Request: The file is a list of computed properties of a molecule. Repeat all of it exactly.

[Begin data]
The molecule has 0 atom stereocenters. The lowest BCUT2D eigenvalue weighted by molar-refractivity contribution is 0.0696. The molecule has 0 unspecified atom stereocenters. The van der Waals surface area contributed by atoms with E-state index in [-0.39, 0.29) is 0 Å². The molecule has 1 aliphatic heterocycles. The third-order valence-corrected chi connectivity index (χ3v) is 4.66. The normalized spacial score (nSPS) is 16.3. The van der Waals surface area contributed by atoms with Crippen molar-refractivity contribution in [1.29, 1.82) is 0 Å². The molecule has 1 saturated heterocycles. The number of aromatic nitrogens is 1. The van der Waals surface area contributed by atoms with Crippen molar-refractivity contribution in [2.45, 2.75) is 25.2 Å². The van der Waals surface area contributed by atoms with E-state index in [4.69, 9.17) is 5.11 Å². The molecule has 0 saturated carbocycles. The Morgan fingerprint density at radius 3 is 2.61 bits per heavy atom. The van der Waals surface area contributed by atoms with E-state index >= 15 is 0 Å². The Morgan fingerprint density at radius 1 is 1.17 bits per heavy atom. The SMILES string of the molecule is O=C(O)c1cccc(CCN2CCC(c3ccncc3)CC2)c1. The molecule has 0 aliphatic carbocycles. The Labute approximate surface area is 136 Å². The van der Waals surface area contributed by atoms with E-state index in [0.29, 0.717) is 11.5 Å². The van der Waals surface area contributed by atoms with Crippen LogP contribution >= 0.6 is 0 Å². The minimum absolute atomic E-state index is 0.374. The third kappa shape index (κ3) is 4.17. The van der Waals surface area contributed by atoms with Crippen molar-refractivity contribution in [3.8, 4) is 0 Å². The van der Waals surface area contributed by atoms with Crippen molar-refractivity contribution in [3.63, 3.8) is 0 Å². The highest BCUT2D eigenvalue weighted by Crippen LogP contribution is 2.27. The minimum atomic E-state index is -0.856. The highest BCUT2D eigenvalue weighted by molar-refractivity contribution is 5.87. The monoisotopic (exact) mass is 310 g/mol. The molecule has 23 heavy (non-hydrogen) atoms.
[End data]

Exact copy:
The molecule has 0 atom stereocenters. The lowest BCUT2D eigenvalue weighted by molar-refractivity contribution is 0.0696. The molecule has 0 unspecified atom stereocenters. The van der Waals surface area contributed by atoms with E-state index in [-0.39, 0.29) is 0 Å². The molecule has 1 aliphatic heterocycles. The third-order valence-corrected chi connectivity index (χ3v) is 4.66. The normalized spacial score (nSPS) is 16.3. The van der Waals surface area contributed by atoms with Crippen molar-refractivity contribution in [1.29, 1.82) is 0 Å². The molecule has 1 saturated heterocycles. The number of aromatic nitrogens is 1. The van der Waals surface area contributed by atoms with Crippen molar-refractivity contribution in [2.45, 2.75) is 25.2 Å². The van der Waals surface area contributed by atoms with E-state index in [4.69, 9.17) is 5.11 Å². The molecule has 0 saturated carbocycles. The Morgan fingerprint density at radius 3 is 2.61 bits per heavy atom. The van der Waals surface area contributed by atoms with E-state index >= 15 is 0 Å². The Morgan fingerprint density at radius 1 is 1.17 bits per heavy atom. The SMILES string of the molecule is O=C(O)c1cccc(CCN2CCC(c3ccncc3)CC2)c1. The molecule has 0 aliphatic carbocycles. The Labute approximate surface area is 136 Å². The van der Waals surface area contributed by atoms with E-state index in [0.29, 0.717) is 11.5 Å². The van der Waals surface area contributed by atoms with Crippen LogP contribution >= 0.6 is 0 Å². The minimum absolute atomic E-state index is 0.374. The third kappa shape index (κ3) is 4.17. The van der Waals surface area contributed by atoms with Crippen molar-refractivity contribution in [3.8, 4) is 0 Å². The van der Waals surface area contributed by atoms with Crippen molar-refractivity contribution in [3.63, 3.8) is 0 Å². The highest BCUT2D eigenvalue weighted by Crippen LogP contribution is 2.27. The minimum atomic E-state index is -0.856. The highest BCUT2D eigenvalue weighted by molar-refractivity contribution is 5.87. The monoisotopic (exact) mass is 310 g/mol. The molecule has 23 heavy (non-hydrogen) atoms.